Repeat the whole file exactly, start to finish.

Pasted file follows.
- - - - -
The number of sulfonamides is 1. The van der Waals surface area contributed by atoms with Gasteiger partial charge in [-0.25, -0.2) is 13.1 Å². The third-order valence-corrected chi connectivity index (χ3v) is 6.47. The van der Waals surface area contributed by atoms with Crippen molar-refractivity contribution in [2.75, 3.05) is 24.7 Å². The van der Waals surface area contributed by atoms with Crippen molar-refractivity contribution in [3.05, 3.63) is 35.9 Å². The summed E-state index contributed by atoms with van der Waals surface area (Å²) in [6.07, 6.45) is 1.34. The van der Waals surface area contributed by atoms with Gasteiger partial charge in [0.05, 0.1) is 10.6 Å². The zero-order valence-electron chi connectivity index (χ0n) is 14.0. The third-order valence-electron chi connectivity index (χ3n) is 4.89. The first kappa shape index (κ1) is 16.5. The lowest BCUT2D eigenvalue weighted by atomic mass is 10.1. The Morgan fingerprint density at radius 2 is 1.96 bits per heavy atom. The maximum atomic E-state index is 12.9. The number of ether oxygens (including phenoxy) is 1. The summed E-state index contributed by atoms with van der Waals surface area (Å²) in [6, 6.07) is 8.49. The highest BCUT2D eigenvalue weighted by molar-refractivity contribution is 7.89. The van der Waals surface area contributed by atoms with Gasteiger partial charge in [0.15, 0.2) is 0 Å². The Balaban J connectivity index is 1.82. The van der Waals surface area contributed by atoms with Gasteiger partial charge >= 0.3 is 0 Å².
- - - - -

The number of sulfonamides is 1. The van der Waals surface area contributed by atoms with Gasteiger partial charge in [-0.25, -0.2) is 13.1 Å². The third-order valence-corrected chi connectivity index (χ3v) is 6.47. The van der Waals surface area contributed by atoms with Crippen molar-refractivity contribution in [2.75, 3.05) is 24.7 Å². The van der Waals surface area contributed by atoms with Crippen molar-refractivity contribution in [3.05, 3.63) is 35.9 Å². The summed E-state index contributed by atoms with van der Waals surface area (Å²) in [6.07, 6.45) is 1.34. The van der Waals surface area contributed by atoms with Gasteiger partial charge in [0.05, 0.1) is 10.6 Å². The zero-order valence-electron chi connectivity index (χ0n) is 14.0. The third-order valence-electron chi connectivity index (χ3n) is 4.89. The first kappa shape index (κ1) is 16.5. The lowest BCUT2D eigenvalue weighted by atomic mass is 10.1. The Morgan fingerprint density at radius 2 is 1.96 bits per heavy atom. The maximum atomic E-state index is 12.9. The number of ether oxygens (including phenoxy) is 1. The summed E-state index contributed by atoms with van der Waals surface area (Å²) in [6, 6.07) is 8.49. The highest BCUT2D eigenvalue weighted by molar-refractivity contribution is 7.89. The van der Waals surface area contributed by atoms with Gasteiger partial charge in [0.15, 0.2) is 0 Å². The Balaban J connectivity index is 1.82. The van der Waals surface area contributed by atoms with Gasteiger partial charge >= 0.3 is 0 Å².